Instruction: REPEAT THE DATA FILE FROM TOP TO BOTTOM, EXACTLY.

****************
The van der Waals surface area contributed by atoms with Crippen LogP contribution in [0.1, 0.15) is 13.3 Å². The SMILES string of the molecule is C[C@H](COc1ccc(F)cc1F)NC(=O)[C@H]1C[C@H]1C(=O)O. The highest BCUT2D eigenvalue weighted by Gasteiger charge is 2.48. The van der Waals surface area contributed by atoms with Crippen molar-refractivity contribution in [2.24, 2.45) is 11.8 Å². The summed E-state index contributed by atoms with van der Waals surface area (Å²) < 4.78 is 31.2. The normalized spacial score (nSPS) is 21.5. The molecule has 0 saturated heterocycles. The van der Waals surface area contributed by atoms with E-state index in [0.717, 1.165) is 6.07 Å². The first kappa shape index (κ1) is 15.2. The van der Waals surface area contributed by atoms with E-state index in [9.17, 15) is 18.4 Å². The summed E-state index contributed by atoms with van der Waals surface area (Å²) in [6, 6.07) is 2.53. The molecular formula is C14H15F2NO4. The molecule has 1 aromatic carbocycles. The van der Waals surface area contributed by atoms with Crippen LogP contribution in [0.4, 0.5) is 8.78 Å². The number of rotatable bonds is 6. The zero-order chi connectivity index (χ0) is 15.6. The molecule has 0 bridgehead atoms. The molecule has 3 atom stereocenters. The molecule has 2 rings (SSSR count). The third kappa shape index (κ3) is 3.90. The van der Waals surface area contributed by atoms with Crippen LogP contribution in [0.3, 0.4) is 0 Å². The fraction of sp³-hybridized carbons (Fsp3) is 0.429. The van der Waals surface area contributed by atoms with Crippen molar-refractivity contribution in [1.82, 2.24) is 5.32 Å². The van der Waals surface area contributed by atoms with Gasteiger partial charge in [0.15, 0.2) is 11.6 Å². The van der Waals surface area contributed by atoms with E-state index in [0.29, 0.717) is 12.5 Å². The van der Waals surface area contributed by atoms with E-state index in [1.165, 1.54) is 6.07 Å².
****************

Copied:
The van der Waals surface area contributed by atoms with Crippen LogP contribution in [0.1, 0.15) is 13.3 Å². The SMILES string of the molecule is C[C@H](COc1ccc(F)cc1F)NC(=O)[C@H]1C[C@H]1C(=O)O. The highest BCUT2D eigenvalue weighted by Gasteiger charge is 2.48. The van der Waals surface area contributed by atoms with Crippen molar-refractivity contribution in [2.24, 2.45) is 11.8 Å². The summed E-state index contributed by atoms with van der Waals surface area (Å²) < 4.78 is 31.2. The normalized spacial score (nSPS) is 21.5. The molecule has 0 saturated heterocycles. The van der Waals surface area contributed by atoms with E-state index in [0.717, 1.165) is 6.07 Å². The first kappa shape index (κ1) is 15.2. The van der Waals surface area contributed by atoms with E-state index in [9.17, 15) is 18.4 Å². The summed E-state index contributed by atoms with van der Waals surface area (Å²) in [6, 6.07) is 2.53. The molecular formula is C14H15F2NO4. The molecule has 1 aromatic carbocycles. The van der Waals surface area contributed by atoms with Crippen LogP contribution in [0.4, 0.5) is 8.78 Å². The number of rotatable bonds is 6. The zero-order chi connectivity index (χ0) is 15.6. The molecule has 0 bridgehead atoms. The molecule has 3 atom stereocenters. The molecule has 2 rings (SSSR count). The third kappa shape index (κ3) is 3.90. The van der Waals surface area contributed by atoms with Crippen LogP contribution in [0.3, 0.4) is 0 Å². The fraction of sp³-hybridized carbons (Fsp3) is 0.429. The van der Waals surface area contributed by atoms with Crippen molar-refractivity contribution in [1.82, 2.24) is 5.32 Å². The van der Waals surface area contributed by atoms with Gasteiger partial charge in [0.15, 0.2) is 11.6 Å². The van der Waals surface area contributed by atoms with E-state index in [0.29, 0.717) is 12.5 Å². The van der Waals surface area contributed by atoms with E-state index in [1.165, 1.54) is 6.07 Å².